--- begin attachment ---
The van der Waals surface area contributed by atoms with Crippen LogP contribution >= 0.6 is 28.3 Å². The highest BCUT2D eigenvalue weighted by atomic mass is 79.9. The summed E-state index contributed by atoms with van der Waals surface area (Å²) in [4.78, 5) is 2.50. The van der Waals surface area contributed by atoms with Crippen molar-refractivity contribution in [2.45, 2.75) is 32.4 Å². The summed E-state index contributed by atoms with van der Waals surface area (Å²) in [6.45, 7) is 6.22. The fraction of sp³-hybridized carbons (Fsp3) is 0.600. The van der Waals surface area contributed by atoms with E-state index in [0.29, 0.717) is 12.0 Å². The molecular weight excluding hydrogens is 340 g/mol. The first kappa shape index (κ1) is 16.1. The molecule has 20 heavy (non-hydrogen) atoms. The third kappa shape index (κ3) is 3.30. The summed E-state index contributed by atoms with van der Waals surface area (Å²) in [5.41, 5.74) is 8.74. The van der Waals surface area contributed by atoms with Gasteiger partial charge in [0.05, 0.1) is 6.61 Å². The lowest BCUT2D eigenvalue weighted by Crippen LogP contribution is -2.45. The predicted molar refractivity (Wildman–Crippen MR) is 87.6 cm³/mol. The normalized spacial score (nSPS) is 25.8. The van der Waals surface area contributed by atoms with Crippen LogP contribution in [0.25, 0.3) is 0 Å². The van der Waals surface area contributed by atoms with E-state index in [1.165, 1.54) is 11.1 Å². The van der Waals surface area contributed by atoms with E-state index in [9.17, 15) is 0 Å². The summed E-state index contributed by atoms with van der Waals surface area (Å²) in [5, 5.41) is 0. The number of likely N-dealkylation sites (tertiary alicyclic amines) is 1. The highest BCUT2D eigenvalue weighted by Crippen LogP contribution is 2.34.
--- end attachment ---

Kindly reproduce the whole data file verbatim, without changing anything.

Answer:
The van der Waals surface area contributed by atoms with Crippen LogP contribution >= 0.6 is 28.3 Å². The highest BCUT2D eigenvalue weighted by atomic mass is 79.9. The summed E-state index contributed by atoms with van der Waals surface area (Å²) in [4.78, 5) is 2.50. The van der Waals surface area contributed by atoms with Crippen molar-refractivity contribution in [2.45, 2.75) is 32.4 Å². The summed E-state index contributed by atoms with van der Waals surface area (Å²) in [6.45, 7) is 6.22. The fraction of sp³-hybridized carbons (Fsp3) is 0.600. The van der Waals surface area contributed by atoms with E-state index in [0.29, 0.717) is 12.0 Å². The molecular weight excluding hydrogens is 340 g/mol. The first kappa shape index (κ1) is 16.1. The molecule has 20 heavy (non-hydrogen) atoms. The third kappa shape index (κ3) is 3.30. The summed E-state index contributed by atoms with van der Waals surface area (Å²) in [5.41, 5.74) is 8.74. The van der Waals surface area contributed by atoms with Gasteiger partial charge in [0.05, 0.1) is 6.61 Å². The lowest BCUT2D eigenvalue weighted by Crippen LogP contribution is -2.45. The predicted molar refractivity (Wildman–Crippen MR) is 87.6 cm³/mol. The normalized spacial score (nSPS) is 25.8. The van der Waals surface area contributed by atoms with Crippen LogP contribution in [0.25, 0.3) is 0 Å². The van der Waals surface area contributed by atoms with E-state index in [1.165, 1.54) is 11.1 Å². The van der Waals surface area contributed by atoms with E-state index in [9.17, 15) is 0 Å². The summed E-state index contributed by atoms with van der Waals surface area (Å²) in [5, 5.41) is 0. The number of likely N-dealkylation sites (tertiary alicyclic amines) is 1. The highest BCUT2D eigenvalue weighted by Crippen LogP contribution is 2.34.